Normal Arctic Ice End of Feb. 2023

With the end of February, nearly all of the Arctic ocean basins are frozen over, so the growth of ice extent slows down, reaching its annual maximum mid-March.  According to MASIE February on average adds 500k km2, and this year the growth was 880k km2, erasing a starting deficit and matching the month end average. The few basins that can grow ice this time of year tend to fluctuate and alternate waxing and waning, which appears as a see saw pattern in these images.  For example, this year the two Pacific basins combined were slightly above average, but Okhotsk is 33% in surplus, while Bering is 26% in deficit to their last March maximums.

The month of February 2023 was remarkable for a wobbly Polar vortex, which cycles freezing polar air south, replacing it with incursions of warmer air into the Arctic, and then reverses the effect. This results in rising and falling freezing rates.  The graph below shows the ice recovery for February 2023, the 17-year average and some recent years.

The graph (cyan) shows February 2023 starting with a 284k km2 deficit to average, several up and downs in the growth rate, until matching average at month end. 2020 also ended average with a steady refreezing rate.   SII (Sea Ice Index) tracked well below MASIE this month showing 400k km2 lower extent than MASIE yesterday.

February Ice Growth Despite See Saws in Atlantic and Pacific

As noted above, this time of year the Arctic adds ice on the fringes since the central basins are already frozen over.  The animation above shows the Okhotsk (upper left) and Bering (lower left) see saw.  Okhotsk grew steadily to reach 133% of its last maximum, while Bering waffled up and down, ending the month ~100k km2 higher and 74% of its max.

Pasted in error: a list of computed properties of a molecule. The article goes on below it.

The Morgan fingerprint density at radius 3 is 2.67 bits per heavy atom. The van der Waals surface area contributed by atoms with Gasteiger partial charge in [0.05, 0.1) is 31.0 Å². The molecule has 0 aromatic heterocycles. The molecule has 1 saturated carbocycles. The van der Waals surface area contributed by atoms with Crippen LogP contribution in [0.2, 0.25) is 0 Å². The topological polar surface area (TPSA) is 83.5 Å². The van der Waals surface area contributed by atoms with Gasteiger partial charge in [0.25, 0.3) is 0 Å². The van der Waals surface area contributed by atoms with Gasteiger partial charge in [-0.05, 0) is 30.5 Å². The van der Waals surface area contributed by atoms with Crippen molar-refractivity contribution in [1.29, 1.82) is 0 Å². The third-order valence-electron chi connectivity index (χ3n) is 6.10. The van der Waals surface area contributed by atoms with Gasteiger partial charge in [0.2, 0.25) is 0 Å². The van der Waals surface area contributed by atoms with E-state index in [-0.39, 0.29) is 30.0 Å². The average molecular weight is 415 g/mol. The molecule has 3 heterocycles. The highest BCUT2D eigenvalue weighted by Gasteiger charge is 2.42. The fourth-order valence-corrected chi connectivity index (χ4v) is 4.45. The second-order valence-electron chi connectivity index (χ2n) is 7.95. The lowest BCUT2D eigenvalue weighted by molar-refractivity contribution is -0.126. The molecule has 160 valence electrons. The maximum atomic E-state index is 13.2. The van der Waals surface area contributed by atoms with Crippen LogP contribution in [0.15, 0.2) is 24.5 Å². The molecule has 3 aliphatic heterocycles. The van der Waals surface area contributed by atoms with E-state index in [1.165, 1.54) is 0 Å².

On the right, Atlantic side Barents at the top fluctuated and added little ice ending at 56% of its max.  On the lower right, Baffin Bay, and Greenland Sea (center right) show another see saw.  Greenland Sea waffled adding`80k km2, ending  at 96% of max, while Baffin Bay steadily added 300k km2 to reach 90% of maximum.

The table below presents ice extents in the Arctic regions for day 31 (Jan. 31) compared to the 17 year average and 2018.

Region 2023059 Day 59 Average 2023-Ave. 2018059 2023-2018
 (0) Northern_Hemisphere 14878631 14899627 -20996 14485052 393579
 (1) Beaufort_Sea 1070966 1070314 652 1070445 521
 (2) Chukchi_Sea 966006 965374 632 965971 35
 (3) East_Siberian_Sea 1087137 1087106 32 1087120 18
 (4) Laptev_Sea 897845 897836 9 897845 0
 (5) Kara_Sea 884398 926234 -41836 922905 -38507
 (6) Barents_Sea 442032 631999 -189967 544938 -102906
 (7) Greenland_Sea 745952 611275 134677 473064 272889
 (8) Baffin_Bay_Gulf_of_St._Lawrence 1624859 1519162 105697 1786606 -161747
 (9) Canadian_Archipelago 854843 853331 1511 853109 1734
 (10) Hudson_Bay 1260903 1260417 487 1260838 66
 (11) Central_Arctic 3185508 3213856 -28349 3065181 120326
 (12) Bering_Sea 627138 664021 -36884 336065 291073
 (13) Baltic_Sea 81571 98009 -16437 123280 -41709
(14) Sea_of_Okhotsk 1132332 1058413 73919 1069898 62433

The table shows the only major deficit to average appears in Barents seas, more than offset by surpluses in Greenland Sea and Baffin Bay. These few peripheral basins are the only remaining regions with additional ice extent to add.

The polar bears have a Valentine Day’s wish for Arctic Ice.


And Arctic Ice loves them back, returning every year so the bears can roam and hunt for seals.


Seesaw accurately describes Arctic ice in another sense:  The ice we see now is not the same ice we saw previously.  It is better to think of the Arctic as an ice blender than as an ice cap, explained in the post The Great Arctic Ice Exchange.

via Science Matters

March 1, 2023 at 11:29AM

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